Language, music, and the brain: a resource-sharing framework
This chapter discusses a theoretical framework for the cognitive study of music-language relations called resource sharing. Resource sharing makes a basic conceptual distinction between domain-specific knowledge and shared neural resources that operate upon this knowledge as part of cognitive processing. This framework was originally proposed as a way to reconcile contradictory evidence on music-language relations with respect to syntactic processing, since neuropsychology had pointed to independence and neuroimaging had pointed to overlap. The chapter expands this framework, applying it to online processes of syntactic comprehension and to developmental processes involved in learning the phonemic structure of language. In both cases, resource sharing suggests that aspects of language and music, which are very different in their structural organization, can have deep connections in terms of cognitive processing.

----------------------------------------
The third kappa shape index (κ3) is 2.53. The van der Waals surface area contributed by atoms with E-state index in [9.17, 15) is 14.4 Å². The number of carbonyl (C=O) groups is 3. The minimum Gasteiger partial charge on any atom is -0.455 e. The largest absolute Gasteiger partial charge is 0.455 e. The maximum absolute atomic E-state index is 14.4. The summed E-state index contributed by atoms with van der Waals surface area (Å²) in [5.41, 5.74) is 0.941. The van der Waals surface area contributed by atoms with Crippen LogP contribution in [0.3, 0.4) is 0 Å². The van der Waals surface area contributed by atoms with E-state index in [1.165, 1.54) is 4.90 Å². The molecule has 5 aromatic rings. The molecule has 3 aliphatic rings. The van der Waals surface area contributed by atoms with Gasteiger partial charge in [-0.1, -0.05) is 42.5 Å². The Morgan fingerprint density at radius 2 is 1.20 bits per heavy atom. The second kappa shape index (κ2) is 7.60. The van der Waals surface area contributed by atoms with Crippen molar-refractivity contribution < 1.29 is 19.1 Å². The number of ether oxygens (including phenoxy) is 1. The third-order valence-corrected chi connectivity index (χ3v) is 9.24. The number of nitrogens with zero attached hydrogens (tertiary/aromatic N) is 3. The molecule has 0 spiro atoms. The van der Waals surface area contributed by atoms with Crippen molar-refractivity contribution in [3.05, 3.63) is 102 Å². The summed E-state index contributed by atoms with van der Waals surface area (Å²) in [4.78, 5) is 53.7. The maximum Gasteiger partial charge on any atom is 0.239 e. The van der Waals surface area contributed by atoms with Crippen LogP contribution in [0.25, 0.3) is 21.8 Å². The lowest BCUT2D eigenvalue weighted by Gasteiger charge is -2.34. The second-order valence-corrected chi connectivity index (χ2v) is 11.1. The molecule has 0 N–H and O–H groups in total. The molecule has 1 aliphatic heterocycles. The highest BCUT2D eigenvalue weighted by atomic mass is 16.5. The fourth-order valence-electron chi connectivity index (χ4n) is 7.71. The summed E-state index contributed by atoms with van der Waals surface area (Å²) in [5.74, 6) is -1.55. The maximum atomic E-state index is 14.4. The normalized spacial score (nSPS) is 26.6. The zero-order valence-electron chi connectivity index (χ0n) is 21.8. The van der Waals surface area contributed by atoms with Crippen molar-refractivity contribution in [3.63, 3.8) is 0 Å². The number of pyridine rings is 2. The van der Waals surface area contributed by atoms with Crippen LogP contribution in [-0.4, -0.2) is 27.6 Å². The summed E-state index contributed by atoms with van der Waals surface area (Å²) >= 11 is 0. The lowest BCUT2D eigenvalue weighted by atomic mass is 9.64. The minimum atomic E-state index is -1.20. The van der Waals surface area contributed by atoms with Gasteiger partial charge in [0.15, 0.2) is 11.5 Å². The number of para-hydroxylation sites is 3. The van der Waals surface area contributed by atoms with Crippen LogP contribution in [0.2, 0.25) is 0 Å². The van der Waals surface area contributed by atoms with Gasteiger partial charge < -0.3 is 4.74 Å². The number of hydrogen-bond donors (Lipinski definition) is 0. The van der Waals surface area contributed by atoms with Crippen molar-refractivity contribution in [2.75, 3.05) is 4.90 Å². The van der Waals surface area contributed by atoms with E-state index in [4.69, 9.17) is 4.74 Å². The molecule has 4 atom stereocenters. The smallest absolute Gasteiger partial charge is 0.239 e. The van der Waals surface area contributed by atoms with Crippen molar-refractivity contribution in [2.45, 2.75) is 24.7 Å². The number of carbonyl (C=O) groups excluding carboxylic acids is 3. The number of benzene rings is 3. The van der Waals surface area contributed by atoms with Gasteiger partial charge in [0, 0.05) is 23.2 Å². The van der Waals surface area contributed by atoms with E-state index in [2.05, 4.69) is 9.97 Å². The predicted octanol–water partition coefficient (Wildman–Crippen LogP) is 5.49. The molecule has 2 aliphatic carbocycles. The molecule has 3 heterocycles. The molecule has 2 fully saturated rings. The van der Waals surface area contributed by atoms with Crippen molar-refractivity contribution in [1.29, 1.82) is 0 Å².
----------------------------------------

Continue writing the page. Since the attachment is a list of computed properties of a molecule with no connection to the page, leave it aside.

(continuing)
Oxford Scholarship Online requires a subscription or purchase to access the full text of books within the service. Public users can however freely search the site and view the abstracts and keywords for each book and chapter.
If you think you should have access to this title, please contact your librarian.